Perhaps we need to look more closely at the reasons for those weaknesses and failures before once again going off down the Robens road.

Second, the task force said there would be advantages for New Zealand businesses if their operations in Australia and New Zealand were covered by the same health and safety laws.

That’s an attractive argument, but loses all force because the Australians themselves are unconvinced by their own Model Law.

Only seven of the nine states and territories have implemented new laws, in each case later than originally agreed, and with significant departures from the Model Law. Two major states, Victoria and West Australia, have not yet moved to harmonise their health and safety laws with the rest of the country.

So the advantages envisaged by the task force are already nullified — and compromised further because the New Zealand Bill makes certain “necessary modifications” to the Australian Model Law.

In addition, it seems that no one has thought whether New Zealand courts and tribunals would have to look to their Australian (state and federal) counterparts for interpretations and precedents — and vice versa. After 20 years, New Zealand’s own courts have settled interpretations of most of the key terms and issues in the Health and Safety in Employment Act.

Do we really need to start again?

And do we really need to replace existing and familiar terms — such as “all practicable steps” — with new expressions — such as “reasonably practicable”? The new terms are given legislative definitions that might or might not be the same as the meanings of the existing terms, which will provide hours of enjoyment for lawyers if not for their client employers.

Third, the task force said that adopting the Australian model would allow New Zealand to adopt — and adapt for New Zealand conditions — regulations, information, educational and other support materials.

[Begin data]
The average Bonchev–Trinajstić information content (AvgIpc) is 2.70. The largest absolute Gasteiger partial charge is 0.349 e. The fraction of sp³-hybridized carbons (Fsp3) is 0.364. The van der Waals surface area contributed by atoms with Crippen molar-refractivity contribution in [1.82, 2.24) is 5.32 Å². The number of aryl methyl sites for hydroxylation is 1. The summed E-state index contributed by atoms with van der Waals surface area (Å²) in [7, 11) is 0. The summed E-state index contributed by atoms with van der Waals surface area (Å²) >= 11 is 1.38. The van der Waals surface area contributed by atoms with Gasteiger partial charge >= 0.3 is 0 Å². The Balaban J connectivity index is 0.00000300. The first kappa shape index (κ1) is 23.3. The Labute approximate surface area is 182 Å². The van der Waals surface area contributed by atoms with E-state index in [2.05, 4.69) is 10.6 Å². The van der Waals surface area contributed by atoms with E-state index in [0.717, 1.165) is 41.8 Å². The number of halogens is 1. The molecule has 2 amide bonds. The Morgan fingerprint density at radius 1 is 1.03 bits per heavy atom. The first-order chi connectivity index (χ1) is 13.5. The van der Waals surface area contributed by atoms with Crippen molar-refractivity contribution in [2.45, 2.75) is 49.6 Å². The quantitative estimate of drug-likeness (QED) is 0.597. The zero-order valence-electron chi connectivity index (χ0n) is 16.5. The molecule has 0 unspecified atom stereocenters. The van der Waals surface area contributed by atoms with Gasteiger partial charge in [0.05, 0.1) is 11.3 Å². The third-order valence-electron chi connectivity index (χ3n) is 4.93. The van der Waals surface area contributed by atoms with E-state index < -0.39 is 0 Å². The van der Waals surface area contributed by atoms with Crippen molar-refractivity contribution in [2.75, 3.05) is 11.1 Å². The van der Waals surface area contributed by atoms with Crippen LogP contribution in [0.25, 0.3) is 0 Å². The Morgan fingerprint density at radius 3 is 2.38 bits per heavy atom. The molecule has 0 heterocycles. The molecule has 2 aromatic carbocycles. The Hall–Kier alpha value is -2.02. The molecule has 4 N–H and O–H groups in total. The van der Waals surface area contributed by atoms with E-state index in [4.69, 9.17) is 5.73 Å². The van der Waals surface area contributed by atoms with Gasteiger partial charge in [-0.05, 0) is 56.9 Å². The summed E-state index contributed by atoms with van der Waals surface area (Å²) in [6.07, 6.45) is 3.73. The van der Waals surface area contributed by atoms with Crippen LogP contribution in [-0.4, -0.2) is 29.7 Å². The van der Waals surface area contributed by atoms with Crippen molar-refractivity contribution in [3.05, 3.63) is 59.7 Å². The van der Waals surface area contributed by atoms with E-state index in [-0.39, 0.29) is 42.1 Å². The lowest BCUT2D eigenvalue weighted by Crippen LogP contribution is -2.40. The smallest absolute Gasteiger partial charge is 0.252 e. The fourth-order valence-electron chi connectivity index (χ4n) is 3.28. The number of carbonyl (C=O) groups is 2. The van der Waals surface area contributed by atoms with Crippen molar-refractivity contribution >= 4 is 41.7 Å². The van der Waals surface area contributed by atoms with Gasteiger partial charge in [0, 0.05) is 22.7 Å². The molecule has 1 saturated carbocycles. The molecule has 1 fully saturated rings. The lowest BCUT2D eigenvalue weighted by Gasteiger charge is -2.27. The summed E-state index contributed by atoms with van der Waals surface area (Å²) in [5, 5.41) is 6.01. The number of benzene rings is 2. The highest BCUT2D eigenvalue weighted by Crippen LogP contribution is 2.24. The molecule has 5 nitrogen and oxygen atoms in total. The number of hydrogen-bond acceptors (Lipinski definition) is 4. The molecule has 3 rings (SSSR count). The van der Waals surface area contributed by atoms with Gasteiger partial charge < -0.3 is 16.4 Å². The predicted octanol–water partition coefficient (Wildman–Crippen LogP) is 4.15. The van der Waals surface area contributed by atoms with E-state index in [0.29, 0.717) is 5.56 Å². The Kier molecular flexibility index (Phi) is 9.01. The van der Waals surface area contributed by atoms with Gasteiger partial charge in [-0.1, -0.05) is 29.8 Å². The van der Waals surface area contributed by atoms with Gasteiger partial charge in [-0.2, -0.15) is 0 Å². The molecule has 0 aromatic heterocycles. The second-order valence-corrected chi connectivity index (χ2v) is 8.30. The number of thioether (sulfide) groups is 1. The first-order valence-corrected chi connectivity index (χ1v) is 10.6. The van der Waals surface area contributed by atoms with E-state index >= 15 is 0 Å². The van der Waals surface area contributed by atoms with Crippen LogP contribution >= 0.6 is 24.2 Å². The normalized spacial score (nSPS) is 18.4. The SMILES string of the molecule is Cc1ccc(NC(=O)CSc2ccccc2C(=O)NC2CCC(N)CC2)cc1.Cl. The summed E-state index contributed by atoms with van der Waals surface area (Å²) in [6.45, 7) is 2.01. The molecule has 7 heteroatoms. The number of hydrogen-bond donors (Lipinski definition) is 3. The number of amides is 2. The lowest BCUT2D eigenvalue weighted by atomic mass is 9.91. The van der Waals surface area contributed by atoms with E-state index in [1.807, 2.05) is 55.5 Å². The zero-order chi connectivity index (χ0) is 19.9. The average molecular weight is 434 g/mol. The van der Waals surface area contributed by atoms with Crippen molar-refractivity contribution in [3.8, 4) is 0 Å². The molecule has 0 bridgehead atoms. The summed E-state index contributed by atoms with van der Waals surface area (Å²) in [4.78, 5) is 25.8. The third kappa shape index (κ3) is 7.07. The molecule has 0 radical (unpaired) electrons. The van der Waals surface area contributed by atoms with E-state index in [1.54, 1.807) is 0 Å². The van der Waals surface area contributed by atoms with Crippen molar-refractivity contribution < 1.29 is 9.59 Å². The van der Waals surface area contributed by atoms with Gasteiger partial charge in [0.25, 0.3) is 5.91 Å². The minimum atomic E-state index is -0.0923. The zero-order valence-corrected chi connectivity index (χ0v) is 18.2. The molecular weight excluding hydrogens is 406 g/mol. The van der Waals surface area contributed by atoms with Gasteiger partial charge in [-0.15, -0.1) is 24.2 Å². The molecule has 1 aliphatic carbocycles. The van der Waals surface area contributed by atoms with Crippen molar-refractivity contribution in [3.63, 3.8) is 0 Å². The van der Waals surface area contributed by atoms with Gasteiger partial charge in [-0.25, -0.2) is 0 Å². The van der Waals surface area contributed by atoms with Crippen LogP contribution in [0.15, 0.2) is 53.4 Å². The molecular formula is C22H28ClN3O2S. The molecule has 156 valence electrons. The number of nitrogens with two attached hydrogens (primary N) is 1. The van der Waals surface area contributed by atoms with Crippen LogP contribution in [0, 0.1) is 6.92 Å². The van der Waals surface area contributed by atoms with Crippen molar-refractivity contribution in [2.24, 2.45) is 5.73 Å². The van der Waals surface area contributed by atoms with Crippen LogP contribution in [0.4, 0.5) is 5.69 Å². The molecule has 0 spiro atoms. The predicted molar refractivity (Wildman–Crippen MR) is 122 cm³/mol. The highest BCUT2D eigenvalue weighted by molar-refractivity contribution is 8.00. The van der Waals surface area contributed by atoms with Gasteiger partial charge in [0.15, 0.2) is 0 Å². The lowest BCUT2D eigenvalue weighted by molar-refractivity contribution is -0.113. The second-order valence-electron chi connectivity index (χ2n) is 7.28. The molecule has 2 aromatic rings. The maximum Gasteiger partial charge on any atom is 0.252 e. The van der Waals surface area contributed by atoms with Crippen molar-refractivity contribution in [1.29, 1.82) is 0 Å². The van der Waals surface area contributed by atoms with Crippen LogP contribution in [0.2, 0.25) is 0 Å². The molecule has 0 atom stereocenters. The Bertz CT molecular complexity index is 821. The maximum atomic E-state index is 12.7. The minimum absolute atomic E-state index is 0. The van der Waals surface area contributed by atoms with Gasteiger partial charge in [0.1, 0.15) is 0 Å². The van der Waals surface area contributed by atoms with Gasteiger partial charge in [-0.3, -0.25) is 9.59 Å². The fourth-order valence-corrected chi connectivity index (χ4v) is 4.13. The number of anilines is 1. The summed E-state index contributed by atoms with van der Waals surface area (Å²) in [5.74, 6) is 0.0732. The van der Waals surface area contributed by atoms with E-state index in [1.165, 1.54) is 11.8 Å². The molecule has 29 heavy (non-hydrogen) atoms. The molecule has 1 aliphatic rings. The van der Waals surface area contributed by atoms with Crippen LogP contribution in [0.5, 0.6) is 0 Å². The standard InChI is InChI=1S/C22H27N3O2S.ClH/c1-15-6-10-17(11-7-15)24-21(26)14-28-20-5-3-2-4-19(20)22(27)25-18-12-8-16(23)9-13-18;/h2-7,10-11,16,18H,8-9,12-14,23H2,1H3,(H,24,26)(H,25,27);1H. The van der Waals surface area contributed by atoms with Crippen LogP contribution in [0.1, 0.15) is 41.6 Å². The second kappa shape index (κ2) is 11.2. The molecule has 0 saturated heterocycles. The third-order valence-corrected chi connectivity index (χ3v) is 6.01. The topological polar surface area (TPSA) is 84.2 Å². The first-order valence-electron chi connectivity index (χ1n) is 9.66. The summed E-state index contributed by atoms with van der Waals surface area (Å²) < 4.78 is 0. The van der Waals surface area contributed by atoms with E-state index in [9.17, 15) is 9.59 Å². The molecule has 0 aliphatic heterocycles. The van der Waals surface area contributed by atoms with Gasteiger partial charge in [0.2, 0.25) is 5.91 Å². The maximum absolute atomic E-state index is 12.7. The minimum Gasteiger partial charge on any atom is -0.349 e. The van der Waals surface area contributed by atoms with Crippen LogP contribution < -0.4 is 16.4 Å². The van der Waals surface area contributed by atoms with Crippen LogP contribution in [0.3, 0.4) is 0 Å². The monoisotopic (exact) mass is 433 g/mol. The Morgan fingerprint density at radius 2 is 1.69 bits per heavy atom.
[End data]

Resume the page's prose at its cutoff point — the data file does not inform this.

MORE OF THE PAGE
That’s a weak argument.

Such materials would surely be available whether or not New Zealand adopted the Australian Model Law.

And it might be better to look further afield.

 The United Kingdom Health and Safety Executive, for example, has a long-standing reputation for the quality of its information and advisory materials.


The introduction to the Bill claims that its “main purpose is to provide for a balanced framework to secure the health and safety of workers and workplace”.

That may well be, but it won’t achieve that objective if it its requirements are unclear or if the terms and language used lead to misunderstandings.

Unfortunately, much of our employment-related law appears to have been written by people who forget that 97% of New Zealand’s enterprises have fewer than 20 employees.

They should not be exempt from any requirement to comply with reasonable legal obligations — but lawmakers should recognise that very few small businesses have expertise in employment law or human resources management.

Ignorance of the law may well be no excuse, but not being able to understand the requirements of legislation is a sound reason for not complying.

So, to the extent that changing the law will prevent workplace injury or death — a link not explored by either the Royal Commission or the task force — simple law would be a good start.

A Health and Safety Reform Bill that has more than 300 clauses spread over six parts, plus eight schedules, is not a good start.

Richard Rudman is author of the annual New Zealand Employment Law Guide, published by CCH New Zealand Limited and available at